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Evidence for the Importance of Polarizability in Biomimetic Catalysis Involving Cyclophane Receptors

Ngola, Sarah M. and Dougherty, Dennis A. (1996) Evidence for the Importance of Polarizability in Biomimetic Catalysis Involving Cyclophane Receptors. Journal of Organic Chemistry, 61 (13). pp. 4355-4360. ISSN 0022-3263. doi:10.1021/jo960521y.

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Cyclophanes 1−6 catalyze the nucleophilic dealkylation of a simple sulfonium compound by potassium iodide. The cation−π interaction is important in substrate binding, but the primarily electrostatic nature of this effect does not explain all observations concerning catalysis. As a series of substituents are placed on the cyclophane framework, a systematic variation in catalyst effectiveness is seen, such that more polarizable substituents produce more potent catalysts. This provides support for the notion that transition states are especially polarizable, and catalysis can be enhanced by maximizing London dispersion forces. The reactions studied here are very similar to the broad class of biological methylations mediated by S-adenosylmethionine, and the biological catalysts may use forces similar to those described here.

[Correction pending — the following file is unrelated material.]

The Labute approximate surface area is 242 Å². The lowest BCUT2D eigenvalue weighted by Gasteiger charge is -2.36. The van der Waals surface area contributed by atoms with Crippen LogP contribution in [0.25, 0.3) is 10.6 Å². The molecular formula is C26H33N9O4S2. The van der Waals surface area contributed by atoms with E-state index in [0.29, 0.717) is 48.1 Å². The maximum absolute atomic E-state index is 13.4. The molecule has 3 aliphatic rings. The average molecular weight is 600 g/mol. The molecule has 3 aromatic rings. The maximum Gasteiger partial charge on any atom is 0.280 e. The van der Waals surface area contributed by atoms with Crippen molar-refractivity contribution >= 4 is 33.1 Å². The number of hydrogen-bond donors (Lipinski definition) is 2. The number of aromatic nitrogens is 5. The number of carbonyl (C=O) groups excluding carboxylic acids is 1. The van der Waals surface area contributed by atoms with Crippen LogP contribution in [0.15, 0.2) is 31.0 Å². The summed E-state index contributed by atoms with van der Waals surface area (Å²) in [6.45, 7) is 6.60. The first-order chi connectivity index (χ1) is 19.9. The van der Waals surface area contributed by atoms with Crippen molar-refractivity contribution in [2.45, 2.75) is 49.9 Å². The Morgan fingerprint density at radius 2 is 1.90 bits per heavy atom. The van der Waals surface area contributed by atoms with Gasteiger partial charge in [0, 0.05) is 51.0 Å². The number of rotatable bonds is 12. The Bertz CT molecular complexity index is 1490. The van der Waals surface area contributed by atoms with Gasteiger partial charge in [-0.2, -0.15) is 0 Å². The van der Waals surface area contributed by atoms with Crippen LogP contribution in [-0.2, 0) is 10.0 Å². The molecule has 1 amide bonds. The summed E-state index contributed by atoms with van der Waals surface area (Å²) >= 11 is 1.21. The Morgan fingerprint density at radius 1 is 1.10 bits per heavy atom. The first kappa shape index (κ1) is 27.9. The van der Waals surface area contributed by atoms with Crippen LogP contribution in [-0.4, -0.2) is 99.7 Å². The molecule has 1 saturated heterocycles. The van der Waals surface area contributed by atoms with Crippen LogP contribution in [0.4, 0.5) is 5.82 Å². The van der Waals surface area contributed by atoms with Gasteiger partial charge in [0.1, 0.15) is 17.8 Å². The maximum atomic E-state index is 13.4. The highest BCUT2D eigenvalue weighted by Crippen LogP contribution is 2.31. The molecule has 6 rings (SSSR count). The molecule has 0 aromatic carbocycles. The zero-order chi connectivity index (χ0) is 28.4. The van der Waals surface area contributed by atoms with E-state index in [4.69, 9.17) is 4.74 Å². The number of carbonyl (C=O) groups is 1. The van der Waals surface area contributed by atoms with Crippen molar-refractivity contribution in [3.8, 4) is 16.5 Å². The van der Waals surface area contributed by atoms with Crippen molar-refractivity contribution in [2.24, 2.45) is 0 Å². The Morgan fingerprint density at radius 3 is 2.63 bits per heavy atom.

Item Type:Article
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Dougherty, Dennis A.0000-0003-1464-2461
Additional Information:© 1996 American Chemical Society. Received March 18, 1996. We thank the Office of Naval Research for support of this work. We also thank Dr. Alison McCurdy for assistance with initial experiments and many helpful discussions, and Dr. Jonathan Forman for assistance with the CD measurements and calculations. Recipient of a General Electric fellowship and an NSF predoctoral fellowship.
Funding AgencyGrant Number
Office of Naval Research (ONR)UNSPECIFIED
General ElectricUNSPECIFIED
NSF Predoctoral FellowshipUNSPECIFIED
Subject Keywords:Polarizability, Transition states, Substituents, Aromatic compounds, Catalysis
Issue or Number:13
Record Number:CaltechAUTHORS:20200612-115646505
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Official Citation:Sarah M. Ngola and Dennis A. Dougherty The Journal of Organic Chemistry 1996 61 (13), 4355-4360 DOI: 10.1021/jo960521y
Usage Policy:No commercial reproduction, distribution, display or performance rights in this work are provided.
ID Code:103875
Deposited By: George Porter
Deposited On:12 Jun 2020 20:33
Last Modified:16 Nov 2021 18:26

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